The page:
Sunday, August 20, 2006

Why We Need Divided Government

In November of 2006, Americans will go the polls to elect our congressional representatives once again. All of the members of the House of Representatives and a portion of the Senate will be up for election. Perhaps more than ever, it is vital that at least one house of congress elect a majority that is not of the same party as the current administration installed in the White House. Why? Because as Lord Acton said, “Power tends to corrupt, but absolute power corrupts absolutely”. The Republican party has enjoyed a majority in both houses of Congress and in the presidency for a number of years now. The result has been an extraordinary failure of leadership in each area of government. The “corruption” here is the erosion of the checks and balances in our government when there is a single party in control.


The Cato Institute has an excellent piece on why divided government works. The major factors of influence by single party control: War and Governmental spending are Cato's points of argument for divided government. Each example they provide shows that at least since the 1950's, our government works better (or as the Cato Institute says, works less, which may be the same thing) when one party is in control of the White House and the other has control of Congress. Ideally, we would see independents grow to the point that would require coalition governments, but that is unlikely in our system.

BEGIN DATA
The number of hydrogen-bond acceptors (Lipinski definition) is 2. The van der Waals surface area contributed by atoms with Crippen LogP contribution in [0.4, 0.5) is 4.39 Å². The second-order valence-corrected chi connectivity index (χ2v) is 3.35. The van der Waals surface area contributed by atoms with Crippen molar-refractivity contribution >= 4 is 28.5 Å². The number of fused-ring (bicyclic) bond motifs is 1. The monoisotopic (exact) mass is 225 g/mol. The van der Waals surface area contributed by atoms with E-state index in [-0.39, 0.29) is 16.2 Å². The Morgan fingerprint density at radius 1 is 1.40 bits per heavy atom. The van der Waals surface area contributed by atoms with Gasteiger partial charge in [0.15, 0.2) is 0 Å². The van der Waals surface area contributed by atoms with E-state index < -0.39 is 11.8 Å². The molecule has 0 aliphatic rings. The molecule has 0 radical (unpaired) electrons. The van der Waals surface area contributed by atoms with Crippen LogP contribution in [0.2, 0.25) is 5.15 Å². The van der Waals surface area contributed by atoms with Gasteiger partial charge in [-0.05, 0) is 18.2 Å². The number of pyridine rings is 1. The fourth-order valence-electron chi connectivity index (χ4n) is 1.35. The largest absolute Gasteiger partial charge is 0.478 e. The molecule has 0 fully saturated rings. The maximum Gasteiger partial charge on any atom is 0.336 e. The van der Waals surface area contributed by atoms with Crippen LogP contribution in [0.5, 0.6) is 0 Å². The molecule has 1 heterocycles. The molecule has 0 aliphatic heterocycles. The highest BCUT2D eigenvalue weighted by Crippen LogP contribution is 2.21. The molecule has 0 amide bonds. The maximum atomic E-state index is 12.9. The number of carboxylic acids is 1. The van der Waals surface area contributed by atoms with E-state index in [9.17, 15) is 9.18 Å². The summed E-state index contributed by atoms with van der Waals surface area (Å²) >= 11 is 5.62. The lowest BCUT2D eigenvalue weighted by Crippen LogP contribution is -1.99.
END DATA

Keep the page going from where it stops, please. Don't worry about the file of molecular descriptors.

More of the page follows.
From the article:

American voters, in their unarticulated collective wisdom, have voted for a divided federal government for most of the past 50 years. Divided government is not the stuff of which legends are made. But the separation of powers is probably a better protection of our liberties when the presidency and the Congress are controlled by different parties

I would add a third factor of influence: Lack of governmental oversight is much higher when a single party controls the White House and Congress. The recent hoopla over Judge Anna Diggs Taylor's finding of the warrantless wiretapping by the Bush administration unconstitutional speaks volumes over the lack of the Congress in doing it's job. The matter of whether or not the Bush administration is breaking the law by conducting wiretaps without a warrant should not have to be settled in the courts. The Congress is responsible for writing the law. They should know whether or not the Bush Administration's behavior violates the statutes they have created or not. It's easy for the Congress to sit back and allow the courts to render a decision that never should have had to been made. It's red meat for some, who love decrying "activist judges" and "legislating from the bench". Had this action been done by a Democratic president, it's safe to say that there would be non-stop hearings on whether the administration had exceeded its authority.